(e) This part shall not be construed to require a fundamental alteration in the nature of a product or its components.

(f) Products located in spaces frequented only by service personnel for maintenance, repair, or occasional monitoring of equipment are not required to comply with this part.

$1194.4 Definitions.

The following definitions apply to this part:

Agency. Any Federal department or agency, including the United States Postal Service.

Alternate formats. Alternate formats usable by people with disabilities may include, but are not limited to, Braille, ASCII text, large print, recorded audio, and electronic formats that comply with this part.

Alternate methods. Different means of providing information, including product documentation, to people with disabilities. Alternate methods may include, but are not limited to, voice, fax, relay service, TTY, Internet posting, captioning, text-to-speech synthesis, and audio description.

Assistive technology. Any item, piece of equipment, or system, whether acquired commercially, modified, or customized, that is commonly used to increase, maintain, or improve functional capabilities of individuals with disabilities.

Electronic and information technology. Includes information technology and any equipment or interconnected system or subsystem of equipment, that is used in the creation, conversion, or duplication of data or information. The term electronic and information technology includes, but is not limited to, telecommunications products (such as telephones), information kiosks and transaction machines, World Wide Web sites, multimedia, and office equipment such as copiers and fax machines. The term does not include any equipment that contains embedded information technology that is used as an integral part of the product, but the principal function of which is not the acquisition, storage, manipulation, management, movement, control, display, switching, interchange, transmission, or reception of data or information.

For example, HVAC (heating, ventilation, and air conditioning) equipment such as thermostats or temperature control devices, and medical equipment where information technology is integral to its operation, are not information technology.

Information technology. Any equipment or interconnected system or subsystem of equipment, that is used in the automatic acquisition, storage, manipulation, management, movement, control, display, switching, interchange, transmission, or reception of data or information. The term information technology includes computers, ancillary equipment, software, firmware and similar procedures, services (including support services), and related resources.

Operable controls. A component of a product that requires physical contact for normal operation. Operable controls include, but are not limited to, mechanically operated controls, input and output trays, card slots, keyboards, or keypads.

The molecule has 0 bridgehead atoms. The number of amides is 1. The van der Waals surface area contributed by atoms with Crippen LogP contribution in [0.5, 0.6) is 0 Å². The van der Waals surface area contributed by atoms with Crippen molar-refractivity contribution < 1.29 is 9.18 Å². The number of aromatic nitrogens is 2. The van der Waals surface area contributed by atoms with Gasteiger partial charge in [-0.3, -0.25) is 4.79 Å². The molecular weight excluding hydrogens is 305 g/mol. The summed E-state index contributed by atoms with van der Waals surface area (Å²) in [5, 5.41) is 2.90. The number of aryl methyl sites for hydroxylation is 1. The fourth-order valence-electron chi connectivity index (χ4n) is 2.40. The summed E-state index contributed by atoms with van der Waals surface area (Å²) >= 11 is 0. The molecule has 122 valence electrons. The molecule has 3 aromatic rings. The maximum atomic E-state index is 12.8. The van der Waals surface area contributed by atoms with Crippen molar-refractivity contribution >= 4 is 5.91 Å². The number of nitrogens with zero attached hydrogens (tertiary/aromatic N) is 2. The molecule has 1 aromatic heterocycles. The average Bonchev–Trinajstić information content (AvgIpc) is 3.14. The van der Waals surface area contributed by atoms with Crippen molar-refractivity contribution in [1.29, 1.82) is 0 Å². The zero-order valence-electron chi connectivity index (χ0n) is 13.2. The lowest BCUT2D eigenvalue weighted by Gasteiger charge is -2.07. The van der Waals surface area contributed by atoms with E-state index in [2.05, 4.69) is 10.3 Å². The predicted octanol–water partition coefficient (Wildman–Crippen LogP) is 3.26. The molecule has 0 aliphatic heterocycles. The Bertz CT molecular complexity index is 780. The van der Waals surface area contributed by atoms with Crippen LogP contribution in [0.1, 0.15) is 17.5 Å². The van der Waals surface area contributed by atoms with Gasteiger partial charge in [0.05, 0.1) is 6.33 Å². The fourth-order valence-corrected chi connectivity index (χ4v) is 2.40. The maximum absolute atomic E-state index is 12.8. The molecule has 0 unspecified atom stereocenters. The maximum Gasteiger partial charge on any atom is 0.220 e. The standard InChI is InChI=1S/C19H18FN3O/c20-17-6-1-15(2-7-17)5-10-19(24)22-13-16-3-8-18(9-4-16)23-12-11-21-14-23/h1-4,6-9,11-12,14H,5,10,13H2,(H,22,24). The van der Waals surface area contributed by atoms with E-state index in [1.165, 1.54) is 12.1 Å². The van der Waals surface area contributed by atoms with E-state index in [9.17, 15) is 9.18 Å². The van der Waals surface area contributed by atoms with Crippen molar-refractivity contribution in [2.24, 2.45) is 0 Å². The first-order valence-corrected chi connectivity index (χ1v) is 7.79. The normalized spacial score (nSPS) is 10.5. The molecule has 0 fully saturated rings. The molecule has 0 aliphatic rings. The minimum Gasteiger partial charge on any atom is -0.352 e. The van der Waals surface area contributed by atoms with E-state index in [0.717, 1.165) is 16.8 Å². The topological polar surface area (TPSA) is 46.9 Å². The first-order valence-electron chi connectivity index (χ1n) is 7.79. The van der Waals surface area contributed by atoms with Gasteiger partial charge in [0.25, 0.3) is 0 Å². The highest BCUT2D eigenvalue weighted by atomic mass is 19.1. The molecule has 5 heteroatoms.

Product. Electronic and information technology.

Self Contained, Closed Products. Products that generally have embedded software and are commonly designed in such a fashion that a user cannot easily attach or install assistive technology. These products include, but are not limited to, information kiosks and information transaction machines, copiers, printers, calculators, fax machines, and other similar types of products.

The

Telecommunications. transmission, between or among points specified by the user, of information of the user's choosing, without change in the form or content of the information as sent and received.

TTY. An abbreviation for teletypewriter. Machinery or equipment that employs interactive text based communications through the transmission of coded signals across the telephone network. TTYs may include, for example, devices known as TDDs (telecommunication display devices or telecommunication devices for deaf persons) or computers with special modems. TTYs are also called text telephones.

Undue burden. Undue burden means significant difficulty or expense. In de

termining whether an action would result in an undue burden, an agency shall consider all agency resources available to the program or component for which the product is being developed, procured, maintained, or used.

§ 1194.5 Equivalent facilitation.

Nothing in this part is intended to prevent the use of designs or technologies as alternatives to those prescribed in this part provided they result in substantially equivalent or greater access to and use of a product for people with disabilities.

Subpart B-Technical Standards $1194.21 Software applications and operating systems.

(a) When software is designed to run on a system that has a keyboard, product functions shall be executable from a keyboard where the function itself or the result of performing a function can be discerned textually.